A homeless 8-year-old chess prodigy who dreams of becoming the world's youngest grandmaster recently took home a top prize at a New York chess tournament.
Tanitoluwa Adewumi, who goes by Tani, placed first in the kindergarten through third-grade division at the New York State Scholastic Championship last weekend.
Tani, who only took up chess about a year ago, overcame immense odds to land the impressive win, the New York Times reports.
The 8-year-old refugee, whose family fled northern Nigeria in 2017 in fears of Boko Haram's attacks on Christians like themselves, first learned how to play chess at Manhattan's P.S. 116, where he attends classes.
After a part-time chess instructor taught Tani's class the basics of the game, the child swiftly took interest and begged his mother to let him join the school's chess club.
When Russell Makofsky, who oversees P.S. 116's chess program, learned the boy's family, who lives in a Manhattan homeless shelter, could not afford the opportunity, he decided to wave all of Tani's fees, according to USA TODAY.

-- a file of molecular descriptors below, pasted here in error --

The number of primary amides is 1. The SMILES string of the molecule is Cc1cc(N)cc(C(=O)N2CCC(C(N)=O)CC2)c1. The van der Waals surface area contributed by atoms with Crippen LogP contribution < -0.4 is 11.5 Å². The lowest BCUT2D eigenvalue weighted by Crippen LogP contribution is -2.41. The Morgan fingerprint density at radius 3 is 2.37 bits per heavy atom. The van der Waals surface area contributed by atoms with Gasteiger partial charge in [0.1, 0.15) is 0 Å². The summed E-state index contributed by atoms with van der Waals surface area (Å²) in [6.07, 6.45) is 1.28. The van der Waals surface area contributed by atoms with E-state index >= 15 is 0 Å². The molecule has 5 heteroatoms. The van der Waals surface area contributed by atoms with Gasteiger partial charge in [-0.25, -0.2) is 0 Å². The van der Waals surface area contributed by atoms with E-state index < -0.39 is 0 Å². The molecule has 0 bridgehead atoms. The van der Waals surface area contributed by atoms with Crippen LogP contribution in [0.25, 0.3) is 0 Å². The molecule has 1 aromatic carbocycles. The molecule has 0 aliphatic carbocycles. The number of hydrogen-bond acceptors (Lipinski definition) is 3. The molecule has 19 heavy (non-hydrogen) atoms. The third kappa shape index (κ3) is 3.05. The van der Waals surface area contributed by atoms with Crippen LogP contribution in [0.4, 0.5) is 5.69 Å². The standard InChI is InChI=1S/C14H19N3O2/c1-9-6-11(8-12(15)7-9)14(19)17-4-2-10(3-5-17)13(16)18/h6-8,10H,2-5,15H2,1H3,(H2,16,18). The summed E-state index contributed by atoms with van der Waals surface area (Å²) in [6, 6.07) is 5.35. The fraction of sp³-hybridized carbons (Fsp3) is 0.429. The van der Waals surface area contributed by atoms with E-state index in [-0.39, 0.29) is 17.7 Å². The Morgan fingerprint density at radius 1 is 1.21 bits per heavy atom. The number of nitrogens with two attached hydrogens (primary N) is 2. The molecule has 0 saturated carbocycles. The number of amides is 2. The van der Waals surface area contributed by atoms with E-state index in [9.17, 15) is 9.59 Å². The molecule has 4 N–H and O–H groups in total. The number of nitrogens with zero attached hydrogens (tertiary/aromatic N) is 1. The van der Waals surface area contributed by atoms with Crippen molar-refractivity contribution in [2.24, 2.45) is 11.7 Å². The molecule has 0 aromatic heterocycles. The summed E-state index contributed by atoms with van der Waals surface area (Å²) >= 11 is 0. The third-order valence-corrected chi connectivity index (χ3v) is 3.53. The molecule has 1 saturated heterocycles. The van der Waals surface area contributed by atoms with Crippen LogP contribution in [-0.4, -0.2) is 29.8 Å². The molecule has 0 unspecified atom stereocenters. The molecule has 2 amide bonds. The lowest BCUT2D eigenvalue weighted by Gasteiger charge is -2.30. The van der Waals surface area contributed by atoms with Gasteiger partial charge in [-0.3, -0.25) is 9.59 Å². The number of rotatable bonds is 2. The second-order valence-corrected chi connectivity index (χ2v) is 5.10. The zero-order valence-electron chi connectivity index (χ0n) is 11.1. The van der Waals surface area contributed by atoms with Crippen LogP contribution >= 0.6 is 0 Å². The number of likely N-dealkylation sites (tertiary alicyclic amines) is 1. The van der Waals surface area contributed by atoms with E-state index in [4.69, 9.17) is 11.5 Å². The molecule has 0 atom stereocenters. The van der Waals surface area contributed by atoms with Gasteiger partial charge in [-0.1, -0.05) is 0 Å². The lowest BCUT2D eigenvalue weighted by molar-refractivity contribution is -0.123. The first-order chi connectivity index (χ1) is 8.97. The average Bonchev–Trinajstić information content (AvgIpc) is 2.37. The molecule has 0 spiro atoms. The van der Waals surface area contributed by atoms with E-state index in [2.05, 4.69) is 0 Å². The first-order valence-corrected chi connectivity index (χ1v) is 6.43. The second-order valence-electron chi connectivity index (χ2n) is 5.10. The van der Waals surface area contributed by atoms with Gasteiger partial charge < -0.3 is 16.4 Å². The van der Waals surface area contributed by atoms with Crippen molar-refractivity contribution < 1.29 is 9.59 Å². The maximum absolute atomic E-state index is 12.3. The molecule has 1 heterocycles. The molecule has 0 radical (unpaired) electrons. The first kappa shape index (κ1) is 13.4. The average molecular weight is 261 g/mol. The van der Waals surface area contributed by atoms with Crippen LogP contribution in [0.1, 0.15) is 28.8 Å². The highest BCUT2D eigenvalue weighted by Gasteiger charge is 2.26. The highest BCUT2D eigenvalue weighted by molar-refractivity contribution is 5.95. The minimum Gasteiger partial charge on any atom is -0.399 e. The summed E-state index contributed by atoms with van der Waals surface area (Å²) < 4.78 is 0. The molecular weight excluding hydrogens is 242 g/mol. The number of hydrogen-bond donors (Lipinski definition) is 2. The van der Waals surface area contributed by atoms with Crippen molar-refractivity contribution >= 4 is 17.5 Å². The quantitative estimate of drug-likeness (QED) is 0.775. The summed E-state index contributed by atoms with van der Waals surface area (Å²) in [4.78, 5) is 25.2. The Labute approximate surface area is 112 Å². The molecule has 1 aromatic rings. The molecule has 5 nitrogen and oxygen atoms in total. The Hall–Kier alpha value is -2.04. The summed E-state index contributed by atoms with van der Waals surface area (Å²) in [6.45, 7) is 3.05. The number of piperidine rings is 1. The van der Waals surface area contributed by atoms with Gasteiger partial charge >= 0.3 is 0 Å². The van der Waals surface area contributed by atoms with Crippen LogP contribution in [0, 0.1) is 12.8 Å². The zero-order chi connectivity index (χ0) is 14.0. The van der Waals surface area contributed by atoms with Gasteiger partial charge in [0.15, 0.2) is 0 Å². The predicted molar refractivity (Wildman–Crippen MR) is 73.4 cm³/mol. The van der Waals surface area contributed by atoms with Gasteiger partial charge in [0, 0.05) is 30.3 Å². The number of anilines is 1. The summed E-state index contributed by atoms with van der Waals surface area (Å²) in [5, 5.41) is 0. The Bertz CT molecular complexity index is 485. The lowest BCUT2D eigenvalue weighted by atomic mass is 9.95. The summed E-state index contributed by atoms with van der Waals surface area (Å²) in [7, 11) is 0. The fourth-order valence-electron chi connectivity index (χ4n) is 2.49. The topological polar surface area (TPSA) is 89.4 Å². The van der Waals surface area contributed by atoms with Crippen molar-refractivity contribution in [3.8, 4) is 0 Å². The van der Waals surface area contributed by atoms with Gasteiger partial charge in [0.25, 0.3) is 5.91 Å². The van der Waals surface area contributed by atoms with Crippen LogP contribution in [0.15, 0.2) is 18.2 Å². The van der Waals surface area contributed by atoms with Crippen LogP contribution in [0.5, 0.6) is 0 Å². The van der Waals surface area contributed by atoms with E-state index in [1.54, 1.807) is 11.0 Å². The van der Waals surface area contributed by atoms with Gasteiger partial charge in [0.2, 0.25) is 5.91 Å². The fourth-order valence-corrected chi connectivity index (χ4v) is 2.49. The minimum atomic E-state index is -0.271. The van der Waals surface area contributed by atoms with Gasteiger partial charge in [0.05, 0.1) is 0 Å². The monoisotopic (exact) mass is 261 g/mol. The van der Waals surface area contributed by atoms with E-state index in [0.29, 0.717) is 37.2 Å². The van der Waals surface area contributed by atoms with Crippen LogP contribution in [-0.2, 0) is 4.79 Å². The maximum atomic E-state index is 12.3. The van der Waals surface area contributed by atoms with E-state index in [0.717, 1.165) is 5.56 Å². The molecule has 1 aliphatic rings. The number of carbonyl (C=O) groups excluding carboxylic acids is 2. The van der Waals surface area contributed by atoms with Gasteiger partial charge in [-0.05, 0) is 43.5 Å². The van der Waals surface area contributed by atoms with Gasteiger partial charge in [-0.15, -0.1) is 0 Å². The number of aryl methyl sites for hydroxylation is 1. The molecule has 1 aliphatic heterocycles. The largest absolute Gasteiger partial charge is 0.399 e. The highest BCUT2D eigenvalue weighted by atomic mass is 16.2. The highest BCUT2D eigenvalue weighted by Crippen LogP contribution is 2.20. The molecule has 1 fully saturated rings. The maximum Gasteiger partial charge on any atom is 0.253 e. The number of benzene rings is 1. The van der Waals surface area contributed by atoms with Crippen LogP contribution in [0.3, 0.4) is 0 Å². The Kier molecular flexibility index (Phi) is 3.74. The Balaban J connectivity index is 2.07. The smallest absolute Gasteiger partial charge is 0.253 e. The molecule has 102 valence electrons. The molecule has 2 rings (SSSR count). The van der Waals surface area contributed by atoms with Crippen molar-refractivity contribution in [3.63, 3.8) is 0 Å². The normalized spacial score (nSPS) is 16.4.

A year later, and Tani has already taken home seven trophies from various tournaments, an accomplishment Jane Hsu, the principal of P.S. 116, attributes in part to the boy's wildly supportive parents.
The New York Times reports that Tani's mother takes him to a three-hour free practice session in Harlem every Sunday and attends all of his tournaments, while his father, who works as an Uber driver and recently became a licensed real estate salesman, lets his son use his laptop every night to practice.
"It's an inspiring example of how life's challenges do not define a person," Hsu told the Times.
Russell Makofsky has set up a GoFundMe to help Tani's family "secure a home where he can continue on his journey." The page raised over $100,000 in just two days.